Looking to Ward off the Flu? Start by Brushing Your Teeth

Flu season is upon us again, and it seems like everyone is looking for the magic bullet to give their immune system that competitive edge over the irritating virus. Part of the reason that the flu is so contagious is that it is spread primarily through aerosolized droplets of moisture, which can either enter directly or be transferred through physical contact to the nose, mouth and eyes. Vaccination, frequent hand-washing, hydration and getting enough sleep are the most commonly-recommended defenses against the flu, but there's another tactic most people don't think about: oral health.

Remind your patients that the oral cavity is one of the first defenses against pathogens entering the body. Saliva and immune cells work together to neutralize bacteria and viruses before they enter the body any further. However, poor oral health can open the door to microbes that may otherwise be stopped by these defenses. Gum tissue compromised by gingivitis and plaque lowers the protective ability of the mouth's defenses. Sensitized mucous membranes in general are less guarded against the flu. Inflammation makes small blood vessels "leaky" to release white blood cells out into the body to fight invaders, and by the same token pathogens can access chronically inflamed areas more easily.

So what if you catch the flu anyway? Well, just as oral health can influence catching the flu, flu symptoms can have adverse implications for oral health. Conditions that cause dry mouth can damage the teeth and lower immunity. The mouth needs moisture to defend against pathogens and slow the accumulation of biofilms. It is understood that dry mouth predisposes one to acid erosion and caries, but the erosive effects of vomiting are more pronounced. After one is finished vomiting, the teeth can be protected by swishing with water and after 30 minutes, brushing the teeth.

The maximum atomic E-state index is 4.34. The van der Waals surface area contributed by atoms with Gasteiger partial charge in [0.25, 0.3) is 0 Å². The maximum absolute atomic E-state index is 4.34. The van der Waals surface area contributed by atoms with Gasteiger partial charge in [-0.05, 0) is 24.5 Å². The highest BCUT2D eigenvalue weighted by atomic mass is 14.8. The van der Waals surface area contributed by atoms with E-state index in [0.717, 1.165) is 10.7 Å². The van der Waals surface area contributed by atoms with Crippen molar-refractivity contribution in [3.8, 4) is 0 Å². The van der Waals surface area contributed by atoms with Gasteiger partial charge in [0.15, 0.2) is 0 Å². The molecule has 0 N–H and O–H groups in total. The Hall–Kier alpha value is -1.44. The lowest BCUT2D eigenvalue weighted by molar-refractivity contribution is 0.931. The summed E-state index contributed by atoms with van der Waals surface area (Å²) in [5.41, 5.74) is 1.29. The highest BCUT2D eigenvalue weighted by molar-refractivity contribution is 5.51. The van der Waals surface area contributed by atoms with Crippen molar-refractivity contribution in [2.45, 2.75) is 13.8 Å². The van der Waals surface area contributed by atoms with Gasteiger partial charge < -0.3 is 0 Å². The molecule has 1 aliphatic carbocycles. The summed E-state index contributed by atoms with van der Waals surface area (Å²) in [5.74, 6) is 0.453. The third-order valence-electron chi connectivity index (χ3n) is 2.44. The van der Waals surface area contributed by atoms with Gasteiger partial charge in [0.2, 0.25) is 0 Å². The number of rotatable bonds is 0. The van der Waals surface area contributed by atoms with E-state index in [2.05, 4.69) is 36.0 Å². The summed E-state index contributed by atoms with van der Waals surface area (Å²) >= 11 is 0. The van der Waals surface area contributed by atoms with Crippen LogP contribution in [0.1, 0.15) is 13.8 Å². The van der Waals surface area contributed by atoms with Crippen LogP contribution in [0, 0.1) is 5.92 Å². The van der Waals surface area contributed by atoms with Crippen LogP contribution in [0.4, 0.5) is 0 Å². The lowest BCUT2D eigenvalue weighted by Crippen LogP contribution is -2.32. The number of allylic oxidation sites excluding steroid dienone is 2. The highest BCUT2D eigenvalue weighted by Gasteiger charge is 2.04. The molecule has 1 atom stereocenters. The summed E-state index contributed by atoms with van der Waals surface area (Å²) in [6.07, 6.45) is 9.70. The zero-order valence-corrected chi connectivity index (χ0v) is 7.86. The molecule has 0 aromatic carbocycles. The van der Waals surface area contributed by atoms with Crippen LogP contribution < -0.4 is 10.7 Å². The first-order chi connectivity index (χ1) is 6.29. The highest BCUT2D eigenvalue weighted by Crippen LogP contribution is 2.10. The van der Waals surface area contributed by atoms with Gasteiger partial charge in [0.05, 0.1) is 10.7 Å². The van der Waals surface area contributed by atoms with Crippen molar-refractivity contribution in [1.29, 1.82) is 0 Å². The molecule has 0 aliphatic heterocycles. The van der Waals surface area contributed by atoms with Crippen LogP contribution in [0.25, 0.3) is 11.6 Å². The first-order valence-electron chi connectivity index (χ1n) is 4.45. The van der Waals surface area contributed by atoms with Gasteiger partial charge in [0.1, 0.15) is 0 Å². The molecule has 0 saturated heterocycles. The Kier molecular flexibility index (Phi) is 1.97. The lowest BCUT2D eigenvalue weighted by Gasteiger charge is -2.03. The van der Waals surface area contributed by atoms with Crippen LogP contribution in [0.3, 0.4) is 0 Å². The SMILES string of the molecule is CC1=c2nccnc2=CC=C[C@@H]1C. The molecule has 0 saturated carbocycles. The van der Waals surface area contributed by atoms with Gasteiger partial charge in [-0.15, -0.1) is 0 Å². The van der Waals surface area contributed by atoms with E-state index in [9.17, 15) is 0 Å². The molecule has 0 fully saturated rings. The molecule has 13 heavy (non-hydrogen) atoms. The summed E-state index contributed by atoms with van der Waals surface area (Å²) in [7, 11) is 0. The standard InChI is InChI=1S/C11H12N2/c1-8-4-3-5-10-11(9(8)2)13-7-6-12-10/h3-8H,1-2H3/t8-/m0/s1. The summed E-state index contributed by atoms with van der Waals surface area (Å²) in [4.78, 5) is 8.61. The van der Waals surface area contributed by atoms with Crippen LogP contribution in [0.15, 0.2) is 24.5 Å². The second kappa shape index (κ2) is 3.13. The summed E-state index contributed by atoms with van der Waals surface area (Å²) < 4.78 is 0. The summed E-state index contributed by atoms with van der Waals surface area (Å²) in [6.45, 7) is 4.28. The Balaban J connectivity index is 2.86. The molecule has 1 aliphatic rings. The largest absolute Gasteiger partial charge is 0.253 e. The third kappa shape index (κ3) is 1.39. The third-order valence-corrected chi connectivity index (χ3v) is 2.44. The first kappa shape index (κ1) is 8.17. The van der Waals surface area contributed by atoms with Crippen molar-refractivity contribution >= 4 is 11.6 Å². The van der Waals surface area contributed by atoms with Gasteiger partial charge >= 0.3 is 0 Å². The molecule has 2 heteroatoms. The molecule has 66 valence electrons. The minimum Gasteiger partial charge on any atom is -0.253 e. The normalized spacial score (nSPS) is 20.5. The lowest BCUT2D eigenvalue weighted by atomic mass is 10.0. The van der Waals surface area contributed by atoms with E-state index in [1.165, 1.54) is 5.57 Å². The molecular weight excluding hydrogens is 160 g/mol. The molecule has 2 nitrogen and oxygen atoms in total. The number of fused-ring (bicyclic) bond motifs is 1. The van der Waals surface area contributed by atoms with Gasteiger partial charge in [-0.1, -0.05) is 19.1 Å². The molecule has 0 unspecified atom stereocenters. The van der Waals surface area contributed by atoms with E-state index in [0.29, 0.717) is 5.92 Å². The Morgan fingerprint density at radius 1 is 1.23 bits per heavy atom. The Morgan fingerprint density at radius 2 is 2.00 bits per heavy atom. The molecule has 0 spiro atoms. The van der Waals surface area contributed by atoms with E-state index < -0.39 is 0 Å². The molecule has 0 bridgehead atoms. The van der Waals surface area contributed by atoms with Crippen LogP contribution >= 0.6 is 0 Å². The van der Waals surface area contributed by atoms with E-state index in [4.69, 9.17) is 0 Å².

Talk to your patients and remind your staff that flu season is a great time to revisit the basics of oral health and taking preventative care of the body.


How the Flu and Oral Health Are Related - Northwestern Dental Group. (2016, September 22). Retrieved October 10, 2016, from http://nwdgimplants.com/flu-oral-health/

Whitney, C., MD. (2014, January). Enough talk about the oral-systemic link: It's time to bridge the gap between dentistry and medicine. Retrieved October 10, 2016, from http://www.dentistryiq.com/articles/2014/01/enough-talk-about-the-oral-systemic-link-its-time-to-bridge-the-gap-between-dentistry-and-medicine.html

The information contained in this, or any case study post in Incisor should never be considered a proper replacement for necessary training and/or education regarding adult oral conscious sedation. Regulations regarding sedation vary by state. This is an educational and informational piece. DOCS Education accepts no liability whatsoever for any damages resulting from any direct or indirect recipient's use of or failure to use any of the information contained herein. DOCS Education would be happy to answer any questions or concerns mailed to us at 106 Lenora Street, Seattle, WA 98121. Please print a copy of this posting and include it with your question or request.